Conductors and Insulators
Things You Will Need
- Dry cell battery
- Flashlight bulb
- Insulated copper electrical wire (Two 6-inch pieces, one 12-inch piece)
- Testing materials: metal screw, metal key, paper, plastic bottle cap, small block of wood, piece of cloth
- Cut three pieces of insulated copper electrical wire into two 6-inch pieces and one 12-inch piece.
- Have an adult strip the plastic insulation off the ends of each piece of wire to expose the copper wire.
- Wrap one end of the 12-inch wire and one end of a 6-inch wire around each of the poles on a dry cell battery.
- Wrap the free end of the 6-inch wire and one end of the remaining 6-inch wire around the base of a flashlight bulb.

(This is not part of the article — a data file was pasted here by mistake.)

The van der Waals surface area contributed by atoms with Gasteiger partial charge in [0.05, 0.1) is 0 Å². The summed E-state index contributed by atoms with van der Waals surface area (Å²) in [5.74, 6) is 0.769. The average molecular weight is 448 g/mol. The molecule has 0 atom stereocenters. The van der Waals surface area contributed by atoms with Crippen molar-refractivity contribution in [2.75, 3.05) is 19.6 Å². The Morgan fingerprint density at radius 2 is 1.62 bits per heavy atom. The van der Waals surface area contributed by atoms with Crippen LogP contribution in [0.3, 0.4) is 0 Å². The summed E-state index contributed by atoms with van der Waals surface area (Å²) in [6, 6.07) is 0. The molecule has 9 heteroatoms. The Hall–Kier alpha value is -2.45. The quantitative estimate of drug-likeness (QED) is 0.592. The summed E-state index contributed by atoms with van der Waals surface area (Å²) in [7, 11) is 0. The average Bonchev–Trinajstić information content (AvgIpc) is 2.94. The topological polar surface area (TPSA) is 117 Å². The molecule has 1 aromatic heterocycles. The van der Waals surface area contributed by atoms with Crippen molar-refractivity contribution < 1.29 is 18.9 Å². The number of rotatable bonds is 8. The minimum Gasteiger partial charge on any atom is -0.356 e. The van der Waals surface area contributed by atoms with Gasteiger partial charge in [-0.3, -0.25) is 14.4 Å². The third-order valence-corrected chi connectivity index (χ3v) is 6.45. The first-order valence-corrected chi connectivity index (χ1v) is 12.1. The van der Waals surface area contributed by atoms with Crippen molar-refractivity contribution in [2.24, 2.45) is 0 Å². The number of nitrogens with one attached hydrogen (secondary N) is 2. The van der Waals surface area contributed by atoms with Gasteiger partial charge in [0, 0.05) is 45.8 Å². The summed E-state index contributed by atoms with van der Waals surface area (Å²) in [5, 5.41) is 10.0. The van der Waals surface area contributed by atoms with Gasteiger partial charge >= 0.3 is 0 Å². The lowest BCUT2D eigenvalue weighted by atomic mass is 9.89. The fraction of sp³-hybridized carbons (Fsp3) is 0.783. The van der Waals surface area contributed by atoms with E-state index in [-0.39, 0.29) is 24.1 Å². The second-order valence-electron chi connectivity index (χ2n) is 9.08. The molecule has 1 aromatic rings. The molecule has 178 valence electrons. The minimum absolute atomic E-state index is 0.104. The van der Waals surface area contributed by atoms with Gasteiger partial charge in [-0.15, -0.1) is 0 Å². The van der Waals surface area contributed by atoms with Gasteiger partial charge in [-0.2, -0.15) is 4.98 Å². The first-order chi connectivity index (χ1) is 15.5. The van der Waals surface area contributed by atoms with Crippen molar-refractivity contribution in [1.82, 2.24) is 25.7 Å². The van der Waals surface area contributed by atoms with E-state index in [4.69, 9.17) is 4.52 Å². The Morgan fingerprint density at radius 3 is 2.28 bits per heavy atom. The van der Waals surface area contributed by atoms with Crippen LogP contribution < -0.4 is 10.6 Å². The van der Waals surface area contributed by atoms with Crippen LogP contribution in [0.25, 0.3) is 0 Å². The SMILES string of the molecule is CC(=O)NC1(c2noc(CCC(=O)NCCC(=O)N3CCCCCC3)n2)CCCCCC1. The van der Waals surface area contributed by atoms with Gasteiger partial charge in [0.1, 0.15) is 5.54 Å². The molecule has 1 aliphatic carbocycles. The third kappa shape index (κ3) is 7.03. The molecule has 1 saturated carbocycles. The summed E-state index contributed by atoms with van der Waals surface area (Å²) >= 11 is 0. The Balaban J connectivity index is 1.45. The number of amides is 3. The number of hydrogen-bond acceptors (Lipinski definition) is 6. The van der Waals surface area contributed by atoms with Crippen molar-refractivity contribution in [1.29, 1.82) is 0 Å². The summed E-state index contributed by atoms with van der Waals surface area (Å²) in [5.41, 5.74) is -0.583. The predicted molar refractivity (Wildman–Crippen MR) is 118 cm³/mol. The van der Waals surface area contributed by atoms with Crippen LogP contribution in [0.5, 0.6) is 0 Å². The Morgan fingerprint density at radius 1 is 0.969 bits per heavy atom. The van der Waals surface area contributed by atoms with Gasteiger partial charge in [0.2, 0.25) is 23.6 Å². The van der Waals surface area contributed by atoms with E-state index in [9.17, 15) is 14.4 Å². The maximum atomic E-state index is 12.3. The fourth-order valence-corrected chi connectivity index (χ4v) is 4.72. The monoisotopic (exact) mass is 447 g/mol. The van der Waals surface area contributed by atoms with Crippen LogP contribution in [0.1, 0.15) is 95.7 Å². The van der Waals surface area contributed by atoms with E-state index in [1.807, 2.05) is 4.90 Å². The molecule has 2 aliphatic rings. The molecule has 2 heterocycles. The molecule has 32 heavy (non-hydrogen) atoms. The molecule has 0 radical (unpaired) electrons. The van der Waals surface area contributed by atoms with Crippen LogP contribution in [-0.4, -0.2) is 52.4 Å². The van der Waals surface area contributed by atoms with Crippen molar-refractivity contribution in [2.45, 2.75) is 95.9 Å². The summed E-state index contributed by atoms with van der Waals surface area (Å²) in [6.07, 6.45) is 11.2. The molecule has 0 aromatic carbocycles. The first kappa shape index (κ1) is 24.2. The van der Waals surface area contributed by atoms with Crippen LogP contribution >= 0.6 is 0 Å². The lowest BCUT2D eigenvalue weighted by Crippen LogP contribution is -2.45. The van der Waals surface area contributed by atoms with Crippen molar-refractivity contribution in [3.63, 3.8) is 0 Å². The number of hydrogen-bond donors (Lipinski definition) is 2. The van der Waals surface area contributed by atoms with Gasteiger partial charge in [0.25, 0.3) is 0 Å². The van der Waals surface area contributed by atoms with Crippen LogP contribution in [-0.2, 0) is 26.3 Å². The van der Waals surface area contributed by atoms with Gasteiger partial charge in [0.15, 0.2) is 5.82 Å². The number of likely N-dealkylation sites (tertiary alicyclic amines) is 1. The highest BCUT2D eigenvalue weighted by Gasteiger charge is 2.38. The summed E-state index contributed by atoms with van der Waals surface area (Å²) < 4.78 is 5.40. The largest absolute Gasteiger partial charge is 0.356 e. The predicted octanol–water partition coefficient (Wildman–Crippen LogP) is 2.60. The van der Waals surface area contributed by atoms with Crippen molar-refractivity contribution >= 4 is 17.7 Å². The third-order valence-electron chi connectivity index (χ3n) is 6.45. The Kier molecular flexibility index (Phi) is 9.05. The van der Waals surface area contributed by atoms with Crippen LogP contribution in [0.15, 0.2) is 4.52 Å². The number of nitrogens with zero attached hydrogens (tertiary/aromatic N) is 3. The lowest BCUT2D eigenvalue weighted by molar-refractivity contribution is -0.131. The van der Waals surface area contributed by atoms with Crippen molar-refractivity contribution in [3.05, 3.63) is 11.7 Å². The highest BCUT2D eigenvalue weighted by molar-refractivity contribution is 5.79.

- Touch the free, bare end of the 6-inch wire to the free, bare end the 12-inch wire. The light bulb should light up.
- One at a time, test the following items to determine which type of material is a conductor and which is an insulator: metal screw, metal key, paper, plastic bottle cap, small block of wood, and piece of cloth. Touch the free, bare end of the 6-inch wire
- Determine which items are conductors of electricity and which are insulators. The light will turn on with conductors, but will not for insulators.
What Should Have Happened
Metals are generally good conductors of electricity and will light the bulb. Non-metals will not conduct electric current and are called insulators. Insulators are valuable in helping us keep electricity from going where it is not wanted. This is why electrical wire is covered with a rubber, plastic, or cloth coating. Electricity will be conducted along the wire but not through the coating. Liquids, especially made with salts and acids, are also good conductors.
Webdate: June 11, 2002
Updated: July 2004
Comments/Whom to contact